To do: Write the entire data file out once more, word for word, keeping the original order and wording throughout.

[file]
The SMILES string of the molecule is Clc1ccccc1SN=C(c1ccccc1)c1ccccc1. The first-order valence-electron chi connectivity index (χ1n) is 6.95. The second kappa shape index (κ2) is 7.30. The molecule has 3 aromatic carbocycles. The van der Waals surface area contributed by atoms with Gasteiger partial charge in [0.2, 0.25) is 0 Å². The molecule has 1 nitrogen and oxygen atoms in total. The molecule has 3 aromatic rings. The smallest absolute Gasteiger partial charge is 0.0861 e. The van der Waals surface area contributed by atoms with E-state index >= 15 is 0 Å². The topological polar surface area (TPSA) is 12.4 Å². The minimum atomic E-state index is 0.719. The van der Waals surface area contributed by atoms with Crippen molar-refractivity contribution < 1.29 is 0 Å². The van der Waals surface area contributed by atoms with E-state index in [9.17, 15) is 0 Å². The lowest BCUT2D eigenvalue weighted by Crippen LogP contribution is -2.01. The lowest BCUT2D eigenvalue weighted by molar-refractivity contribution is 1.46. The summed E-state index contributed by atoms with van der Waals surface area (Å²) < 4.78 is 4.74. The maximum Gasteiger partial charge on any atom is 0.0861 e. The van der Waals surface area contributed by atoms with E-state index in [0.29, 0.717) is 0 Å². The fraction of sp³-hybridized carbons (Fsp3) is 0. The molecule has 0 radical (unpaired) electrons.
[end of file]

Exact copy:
The SMILES string of the molecule is Clc1ccccc1SN=C(c1ccccc1)c1ccccc1. The first-order valence-electron chi connectivity index (χ1n) is 6.95. The second kappa shape index (κ2) is 7.30. The molecule has 3 aromatic carbocycles. The van der Waals surface area contributed by atoms with Gasteiger partial charge in [0.2, 0.25) is 0 Å². The molecule has 1 nitrogen and oxygen atoms in total. The molecule has 3 aromatic rings. The smallest absolute Gasteiger partial charge is 0.0861 e. The van der Waals surface area contributed by atoms with E-state index >= 15 is 0 Å². The topological polar surface area (TPSA) is 12.4 Å². The minimum atomic E-state index is 0.719. The van der Waals surface area contributed by atoms with Crippen molar-refractivity contribution < 1.29 is 0 Å². The van der Waals surface area contributed by atoms with E-state index in [9.17, 15) is 0 Å². The lowest BCUT2D eigenvalue weighted by Crippen LogP contribution is -2.01. The lowest BCUT2D eigenvalue weighted by molar-refractivity contribution is 1.46. The summed E-state index contributed by atoms with van der Waals surface area (Å²) < 4.78 is 4.74. The maximum Gasteiger partial charge on any atom is 0.0861 e. The van der Waals surface area contributed by atoms with E-state index in [0.29, 0.717) is 0 Å². The fraction of sp³-hybridized carbons (Fsp3) is 0. The molecule has 0 radical (unpaired) electrons.